By Bud Parr
"Play with all your mind, play"
I think, echoing here the epigraph to Life A Users Manual with my own substitution, that Georges Perec would have liked the "Searching for rue Simon-Crubellier" project where two artists search in Paris for the fictional street where the novel takes place. He was "a great pedestrian" who liked to walk around Paris writing about the "quotidienneté," and of course I think he would have loved the idea of looking for a mythical street, something familiar, yet nonexistent, and going so far as to consult mapmakers (see part 2 of the video) in their quest.
I think too that he would have liked that the artists don't tell most of the people that what they're searching for doesn't exist except in a certain collective consciousness. Perec's world, his "galaxy" as it's been called, is built upon games and deception. In this regard, Cervantes is a close literary ascendent. Perec says in a 1981 interview with Kaye Mortley ("The Doing of Fiction," Review of Contemporary Fiction, Spring 2009)
"...in almost everything I am producing there is, we could say, a story and the story of the story. A fiction and a fiction about the fiction and like, it's like mirrors, and it doesn't end with the fiction and the fiction about the fiction--there'll be speculation about the fiction of the fiction and so on. And there is, I could say there is several levels."
The same could be said of Don Quixote, whose journey is interwoven with stories within the story all told through the possibly deceptive narration of a translation of a text from a vaguely accurate original in a language different than that of its subjects, a story where puns become wrought with meaning and characters may be fictions even to their fictionally real counterparts. And, not to belabor the idea more than it deserves, I also see parallels between Bartlebooth's (Bartleby-like) anti-journey in Life A User's Manual and Don Quixote's quest, both not accepting society as it is given to them, both deceived by others, to die unsatisfied. The inner sense of frustration I felt with both of these men is something unique and unforgettable.
Of course, Cervantes brings his characters closer in than Perec, making him the more approachable writer, and perhaps the comparison should end at the layers and gamesmanship, but it is true that in each book the overriding structure is incomplete without the individually inconsequential stories running between the sheets. Perec said something like one way to read his books is laying on the couch. The truth in that statement is in the idea that to read Life A Users Manual one is best advised to put away the thoughts of the "Knight's Tour" that gives the book its structure, not wonder whether the book is the depiction of a painting or a moment in time, but to start with the stories, for to see the forest in this case is to look closely at the trees. Perec scholar Warren Motte says in an excellent introduction ("Reading Georges Perec," Context #22)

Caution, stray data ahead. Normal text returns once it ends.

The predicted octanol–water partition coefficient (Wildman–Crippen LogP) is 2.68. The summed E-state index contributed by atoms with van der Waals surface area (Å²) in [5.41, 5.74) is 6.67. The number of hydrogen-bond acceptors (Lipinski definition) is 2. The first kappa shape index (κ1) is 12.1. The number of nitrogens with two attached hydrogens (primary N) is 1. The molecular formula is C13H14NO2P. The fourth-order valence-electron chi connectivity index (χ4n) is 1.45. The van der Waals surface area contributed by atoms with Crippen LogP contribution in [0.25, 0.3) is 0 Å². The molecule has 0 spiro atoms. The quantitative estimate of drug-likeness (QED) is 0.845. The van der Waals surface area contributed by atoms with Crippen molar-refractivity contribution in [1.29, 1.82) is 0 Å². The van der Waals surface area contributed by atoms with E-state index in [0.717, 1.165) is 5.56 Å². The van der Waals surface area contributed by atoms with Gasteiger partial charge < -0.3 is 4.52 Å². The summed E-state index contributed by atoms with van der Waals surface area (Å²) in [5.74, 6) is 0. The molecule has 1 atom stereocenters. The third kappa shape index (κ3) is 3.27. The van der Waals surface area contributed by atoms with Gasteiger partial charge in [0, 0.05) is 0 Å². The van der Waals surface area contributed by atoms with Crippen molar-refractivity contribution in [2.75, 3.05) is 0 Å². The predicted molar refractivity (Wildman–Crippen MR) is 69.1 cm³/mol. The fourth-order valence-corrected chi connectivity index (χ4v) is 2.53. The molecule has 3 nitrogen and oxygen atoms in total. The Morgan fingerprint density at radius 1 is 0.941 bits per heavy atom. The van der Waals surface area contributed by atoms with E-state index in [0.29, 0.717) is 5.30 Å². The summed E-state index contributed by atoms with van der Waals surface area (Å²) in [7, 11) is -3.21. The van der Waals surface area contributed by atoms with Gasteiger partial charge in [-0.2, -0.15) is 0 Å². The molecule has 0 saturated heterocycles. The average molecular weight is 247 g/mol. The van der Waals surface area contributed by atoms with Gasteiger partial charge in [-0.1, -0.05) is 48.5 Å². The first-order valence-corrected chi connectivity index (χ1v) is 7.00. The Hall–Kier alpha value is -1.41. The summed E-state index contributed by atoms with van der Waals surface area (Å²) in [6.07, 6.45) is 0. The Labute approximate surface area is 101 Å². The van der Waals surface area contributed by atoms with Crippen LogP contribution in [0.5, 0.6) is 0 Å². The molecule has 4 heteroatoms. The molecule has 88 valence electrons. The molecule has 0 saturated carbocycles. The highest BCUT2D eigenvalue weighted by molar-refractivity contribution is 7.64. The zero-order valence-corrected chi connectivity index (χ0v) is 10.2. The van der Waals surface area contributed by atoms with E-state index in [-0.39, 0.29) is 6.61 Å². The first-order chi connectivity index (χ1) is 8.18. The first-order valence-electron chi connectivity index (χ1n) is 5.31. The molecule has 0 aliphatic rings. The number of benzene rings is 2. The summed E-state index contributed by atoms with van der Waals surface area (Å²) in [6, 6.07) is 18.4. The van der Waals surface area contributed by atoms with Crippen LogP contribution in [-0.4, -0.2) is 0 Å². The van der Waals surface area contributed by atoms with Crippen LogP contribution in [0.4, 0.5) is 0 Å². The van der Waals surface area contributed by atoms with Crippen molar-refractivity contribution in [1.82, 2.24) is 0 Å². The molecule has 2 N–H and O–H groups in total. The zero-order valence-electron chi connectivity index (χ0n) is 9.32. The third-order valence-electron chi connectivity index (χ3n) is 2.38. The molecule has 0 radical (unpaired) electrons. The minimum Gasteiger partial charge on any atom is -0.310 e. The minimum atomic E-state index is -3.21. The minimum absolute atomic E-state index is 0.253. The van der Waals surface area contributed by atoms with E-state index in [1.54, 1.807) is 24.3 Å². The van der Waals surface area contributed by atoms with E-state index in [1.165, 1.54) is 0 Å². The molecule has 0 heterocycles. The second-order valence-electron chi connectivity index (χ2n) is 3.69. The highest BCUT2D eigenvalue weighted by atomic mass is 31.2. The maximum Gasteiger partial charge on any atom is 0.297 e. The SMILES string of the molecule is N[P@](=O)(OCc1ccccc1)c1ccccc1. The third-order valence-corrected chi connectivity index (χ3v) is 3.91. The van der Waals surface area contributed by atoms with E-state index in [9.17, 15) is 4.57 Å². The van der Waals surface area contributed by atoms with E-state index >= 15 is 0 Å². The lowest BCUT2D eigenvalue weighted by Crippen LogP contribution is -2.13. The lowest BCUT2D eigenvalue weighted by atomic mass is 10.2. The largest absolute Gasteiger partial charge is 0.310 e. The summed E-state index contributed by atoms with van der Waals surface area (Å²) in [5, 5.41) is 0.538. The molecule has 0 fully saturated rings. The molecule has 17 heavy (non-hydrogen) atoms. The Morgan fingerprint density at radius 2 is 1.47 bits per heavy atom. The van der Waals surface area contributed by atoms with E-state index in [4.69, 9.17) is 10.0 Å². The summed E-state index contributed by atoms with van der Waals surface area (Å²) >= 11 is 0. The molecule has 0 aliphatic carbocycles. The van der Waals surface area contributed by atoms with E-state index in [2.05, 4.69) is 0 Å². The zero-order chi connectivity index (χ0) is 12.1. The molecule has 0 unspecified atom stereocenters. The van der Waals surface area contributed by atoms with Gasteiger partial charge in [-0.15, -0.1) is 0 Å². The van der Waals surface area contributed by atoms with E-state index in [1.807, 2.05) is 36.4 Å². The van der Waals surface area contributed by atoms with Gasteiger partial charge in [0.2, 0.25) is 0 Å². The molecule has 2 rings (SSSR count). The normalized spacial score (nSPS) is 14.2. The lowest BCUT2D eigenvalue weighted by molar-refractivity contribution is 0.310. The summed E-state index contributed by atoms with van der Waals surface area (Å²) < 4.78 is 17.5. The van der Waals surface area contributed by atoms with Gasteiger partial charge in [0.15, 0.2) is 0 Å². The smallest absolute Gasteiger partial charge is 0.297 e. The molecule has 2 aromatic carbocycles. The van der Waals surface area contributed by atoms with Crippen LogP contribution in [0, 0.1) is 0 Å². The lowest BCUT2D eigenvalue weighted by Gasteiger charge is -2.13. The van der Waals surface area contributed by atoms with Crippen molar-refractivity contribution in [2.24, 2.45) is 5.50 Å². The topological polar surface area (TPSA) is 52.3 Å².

"And, finally, it must be noted that Life is animated by a closely-tuned narrative logic, each of the many tales it tells taking its place within a vaster story, each moment in the text carefully crafted with regard to the moment that precedes it and the moment that follows it—in short, it is a sheer joy to read."
If you loved Don Quixote. If you've ever enjoyed reading Jorge Luis Borges, or Italo Calvino, then I think you will enjoy Life A User's Manual. All of these writers bring something more to the table than what first appears, but with all of them, there is no user manual required.
And with that recommendation, from one reader to another, we conclude our "PerecFest" in our "Classics in Translation" series. Thanks to our contributors, Laird Hunt, Geoff Wisner, Martin Riker (and by extension, Warren Motte), Scott Esposito, Susan Harris, and of course Georges Perec by way of his terrific publisher David R. Godine. Our giveaway of copies of the new, definitive edition, of Life A User's Manual will go through the end of the month to anyone who has left a comment (please actually actually say something) here at Dispatches.
Click [here] to see all of our posts on Georges Perec.
Thanks, very much. This book has been on my to read list for a while, think I’ll put it up top now! Thank you!
A little sorry to see that there aren’t more comments on these posts, because they merit attention. I admire this search for the mythical setting of the book, probably because I’ve twice now been stymied in my own search for Perec locations. Seven years ago I visited Paris but didn’t have enough free time. I returned just last month to Brussels but was kept away from Paris by freakish snow.
It only now occurs to me that Google’s street view can give me a glimpse of 85 Avenue de Segur, which is an address that inexplicably appears in my notes. Where did I get that? Bellos’s bio, maybe?
Perec pierces penetralia.
Surfaces and shallows satisfy standard souls.
Perec locations, perclocations, percolations.
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